In Finland, this species commonly runs wild in the whole country, up to its northern part (LUOMUS 2021). It is considered a noxious weed and listed as a dangerous invasive species (Niemivuo-Lahti 2012). Sometimes it runs wild in central and southern Karelia (Kravchenko 2007) and North-Western European Russia (Tzvelev 2000).

New record: 

Russia. Murmansk Region. Apatity Town:

Polar Experimental Station of Institute of Plant Industry, 33.37094°N, 67.54942°E, field overgrown with dandelions, cereals and bedstraw, 23.06.2020, M. Kozhin & E. Borovichev M-4405 (H, KPABG 046897, MW 1066861).

Fields of the state farm 'Industry' at the entrance to Apatity Town, 33.32479°N, 67.57402°E, roadside between willow stands separating the fields, 500 m south-west of the road, 13.07.2020, M. Kozhin M-4408 (H, KPABG 046901, MW 1066864, INEP).

Fields of the state farm 'Industry' at the entrance to Apatity Town, 33.32641°N, 67.5765°E, road between fields, 13.07.2020, M. Kozhin M-4409 (H, KPABG 046902, MW 1066865, INEP).

Pathways of introduction: 

Escape from confinement: Agriculture. Escape from confinement: Research.

The species was cultivated as a forage plant and subsequently escaped from cultivation. In Murmansk Region, it was originally introduced into experimental cultivation (laboratory) in the Polar-Alpine Botanical Garden in 1939 (Andreev and Zueva 1990). By 1990, these plants were commonly found reproducing by seed around former cultivation places in the Botanical Garden.

Since 1990, the experimental cultivation of Galega was carried out at the Polar Experimental Station of the Institute of Plant Industry and the new variety "Zapolarnyi" was bred. This variety was recommended for commercial cultivation in the northern agricultural regions of Russia (Mikhailova et al. 2011). The present record originated from the fields on which Galega was cultivated. Nowadays, the species occurs as extensive stands along abandoned fields and roadsides (Fig. 4).

Figure 4.  

A dense stand of Galega orientalis established in the vicinity of Apatity Town, Murmansk Region. 13.07.2020. Photo by M. Kozhin.

Period of introduction: 

Russia (after 1991).

The species started to escape during the period of its commercial cultivation for forage, which became common in the latest 20 years.

Invasion status: 

Established alien, naturalised in anthropogenic habitats. Potentially invasive but not expanding into natural habitats.

Ecology

Tall forb of mountain meadows.

Biology

Perennial polycarpic. Hemicryptophyte with caudex and root sprouts.

Geum aleppicum Jacq.

Nomenclature

Geum aleppicum Jacq., Collectanea 1: 88, t. 127 (1787).

Native distribution: 

Eastern Europe (southern boreal and temperate), Northern Asia, North America.

Secondary distribution: 

Central and Northern Europe.

Distribution in neighbouring territories: 

In Finland, this species occurs as an established neophyte in the southern part of the country (Vuokko and Hämet-Ahti 1998). In Karelia, the species was found in scattered localities in the southern part and rarely in the northern part of the territory (Kravchenko 2007).

New record: 

Russia. Murmansk Region. Lovozero District. Revda Village (SW part), close to the museum buildings, 02.08.2011, M. Piirainen 6061 (H 827871).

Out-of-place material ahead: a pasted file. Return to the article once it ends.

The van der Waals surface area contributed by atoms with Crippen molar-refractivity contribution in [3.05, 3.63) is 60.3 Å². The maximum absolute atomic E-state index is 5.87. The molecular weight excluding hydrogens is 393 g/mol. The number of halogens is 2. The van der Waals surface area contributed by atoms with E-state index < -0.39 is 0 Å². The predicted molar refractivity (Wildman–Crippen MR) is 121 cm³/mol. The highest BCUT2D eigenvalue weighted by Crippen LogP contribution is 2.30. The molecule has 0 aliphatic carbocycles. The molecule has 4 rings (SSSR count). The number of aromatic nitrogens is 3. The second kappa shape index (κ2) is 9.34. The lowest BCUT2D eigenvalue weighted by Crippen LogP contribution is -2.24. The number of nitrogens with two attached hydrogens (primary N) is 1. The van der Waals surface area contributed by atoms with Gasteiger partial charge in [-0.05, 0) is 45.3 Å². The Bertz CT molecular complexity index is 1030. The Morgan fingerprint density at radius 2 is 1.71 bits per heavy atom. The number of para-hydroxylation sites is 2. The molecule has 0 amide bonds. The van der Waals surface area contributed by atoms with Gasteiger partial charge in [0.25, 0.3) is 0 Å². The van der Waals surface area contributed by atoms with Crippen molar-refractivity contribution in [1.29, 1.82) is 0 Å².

Pathways of introduction: 

Transport – Stowaway: People and their luggage/equipment.

This zoochorous species is a ruderal plant commonly found along pedestrian paths. Revda is a large village with many people employed in mining, and with tourist attractions as, for example, a museum of local studies, near which the species has been found. We, therefore, assume that the plant was transported to the place of occurrence on people visiting the village.

Period of introduction: 

Russia (after 1991).

Considering the capability of this species to establish and spread further, we assume that its introduction was very recent.

Invasion status: 

According to the collector's notes, a sparse population of the species was observed. The species was considered as a locally established neophyte.

Ecology

Forest margins and meadows.

Biology

Perennial polycarpic. Hemicryptophyte with short rhizome.

Leonurus quinquelobatus Gilib.

Nomenclature

Leonurus quinquelobatus Gilib. in Usteri, Delect. Opusc. Bot. 2: 321 (1793).

= Leonurus villosus Desf. ex d'Urv., Enum. Pl. Ponti-Eux.: 325 (1822) - Leonurus cardiaca subsp. villosus (Desf. ex d'Urv.) Hyl., Uppsala Univ. Årsskr. 1945(7): 273 (1945).

- Leonurus cardiaca auct.

Diagnosis

The species differs from Leonurus cardiaca L. s. str. by its calyces and stems with abundant long hairs throughout (vs. glabrous or sparsely pubescent along ribs) and lower cauline leaves deeply divided into narrow lobes (vs. dissected into broad lobes) (Gladkova and Menitsky 1978).

Native distribution: 

Crimea, Caucasus, Iran.

Secondary distribution: 

Europe, Asia.

Distribution in neighbouring territories: 

Locally established neophyte in southern Finland (Kurtto 1998a) and southern Karelia (Kravchenko 2007).

New record: 

Russia. Murmansk Region. Terskii District. Kuzreka Village, near Botaminskaya fishing station, 66.598067°N, 34.834799°E, on a seashore meadow in a holiday village, 05.07.2018, M. Kozhin M-4036 (H, MW 1058418, KAND 10122).

Pathways of introduction: 

Escape from confinement: Ornamental purpose other than horticulture.

The species has been traditionally cultivated as folk medicine, although nowadays it practically fell into disuse and can seldom be found in cultivation.

Period of introduction: 

Russia (after 1991).

The record originated from a well-explored area, from which the species has not been known in the previous times. Its introduction is therefore considered recent.

Invasion status: 

Locally established neophyte, persisting but not spreading far from the original place of introduction.

Ecology

Mountain forests and shrublands.

Biology

Perennial polycarpic. Hemicryptophyte with short rhizome.

Notes

Kozhin (2014) reported the first occurrence of Leonurus quinquelobatus in Murmansk Region, which was based on a specimen collected from Umba Village. That plant was a misnamed specimen of L. cardiaca L. s.str.